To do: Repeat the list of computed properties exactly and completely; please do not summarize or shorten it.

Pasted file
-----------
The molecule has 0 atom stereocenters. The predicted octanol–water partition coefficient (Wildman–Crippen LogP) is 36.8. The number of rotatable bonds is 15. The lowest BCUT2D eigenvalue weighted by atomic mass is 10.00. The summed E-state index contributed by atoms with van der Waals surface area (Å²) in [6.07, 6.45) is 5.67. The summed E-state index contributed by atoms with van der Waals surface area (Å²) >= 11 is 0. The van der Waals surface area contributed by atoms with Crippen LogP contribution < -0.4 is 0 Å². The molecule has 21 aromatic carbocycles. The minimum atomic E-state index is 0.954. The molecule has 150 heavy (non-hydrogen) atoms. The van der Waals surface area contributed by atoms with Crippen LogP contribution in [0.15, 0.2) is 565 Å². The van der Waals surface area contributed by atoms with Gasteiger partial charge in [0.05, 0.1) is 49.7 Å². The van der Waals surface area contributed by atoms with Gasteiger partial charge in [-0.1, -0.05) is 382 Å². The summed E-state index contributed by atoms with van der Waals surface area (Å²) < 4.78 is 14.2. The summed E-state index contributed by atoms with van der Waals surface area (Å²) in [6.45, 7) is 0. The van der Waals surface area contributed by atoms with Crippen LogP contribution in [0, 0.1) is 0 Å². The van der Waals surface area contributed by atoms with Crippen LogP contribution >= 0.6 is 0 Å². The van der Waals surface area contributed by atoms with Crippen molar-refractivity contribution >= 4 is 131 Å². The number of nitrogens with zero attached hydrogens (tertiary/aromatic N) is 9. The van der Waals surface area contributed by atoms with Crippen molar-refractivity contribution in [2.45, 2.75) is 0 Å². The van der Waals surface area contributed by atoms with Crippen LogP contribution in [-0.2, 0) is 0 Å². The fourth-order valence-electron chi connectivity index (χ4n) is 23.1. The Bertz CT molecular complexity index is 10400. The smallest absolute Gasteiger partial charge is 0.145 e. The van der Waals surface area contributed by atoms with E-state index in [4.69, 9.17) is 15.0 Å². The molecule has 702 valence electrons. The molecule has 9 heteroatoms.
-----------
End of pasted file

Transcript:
The molecule has 0 atom stereocenters. The predicted octanol–water partition coefficient (Wildman–Crippen LogP) is 36.8. The number of rotatable bonds is 15. The lowest BCUT2D eigenvalue weighted by atomic mass is 10.00. The summed E-state index contributed by atoms with van der Waals surface area (Å²) in [6.07, 6.45) is 5.67. The summed E-state index contributed by atoms with van der Waals surface area (Å²) >= 11 is 0. The van der Waals surface area contributed by atoms with Crippen LogP contribution < -0.4 is 0 Å². The molecule has 21 aromatic carbocycles. The minimum atomic E-state index is 0.954. The molecule has 150 heavy (non-hydrogen) atoms. The van der Waals surface area contributed by atoms with Crippen LogP contribution in [0.15, 0.2) is 565 Å². The van der Waals surface area contributed by atoms with Gasteiger partial charge in [0.05, 0.1) is 49.7 Å². The van der Waals surface area contributed by atoms with Gasteiger partial charge in [-0.1, -0.05) is 382 Å². The summed E-state index contributed by atoms with van der Waals surface area (Å²) < 4.78 is 14.2. The summed E-state index contributed by atoms with van der Waals surface area (Å²) in [6.45, 7) is 0. The van der Waals surface area contributed by atoms with Crippen LogP contribution in [0, 0.1) is 0 Å². The van der Waals surface area contributed by atoms with Crippen LogP contribution >= 0.6 is 0 Å². The van der Waals surface area contributed by atoms with Crippen molar-refractivity contribution >= 4 is 131 Å². The number of nitrogens with zero attached hydrogens (tertiary/aromatic N) is 9. The van der Waals surface area contributed by atoms with Crippen molar-refractivity contribution in [2.45, 2.75) is 0 Å². The van der Waals surface area contributed by atoms with Crippen LogP contribution in [-0.2, 0) is 0 Å². The fourth-order valence-electron chi connectivity index (χ4n) is 23.1. The Bertz CT molecular complexity index is 10400. The smallest absolute Gasteiger partial charge is 0.145 e. The van der Waals surface area contributed by atoms with E-state index in [4.69, 9.17) is 15.0 Å². The molecule has 702 valence electrons. The molecule has 9 heteroatoms.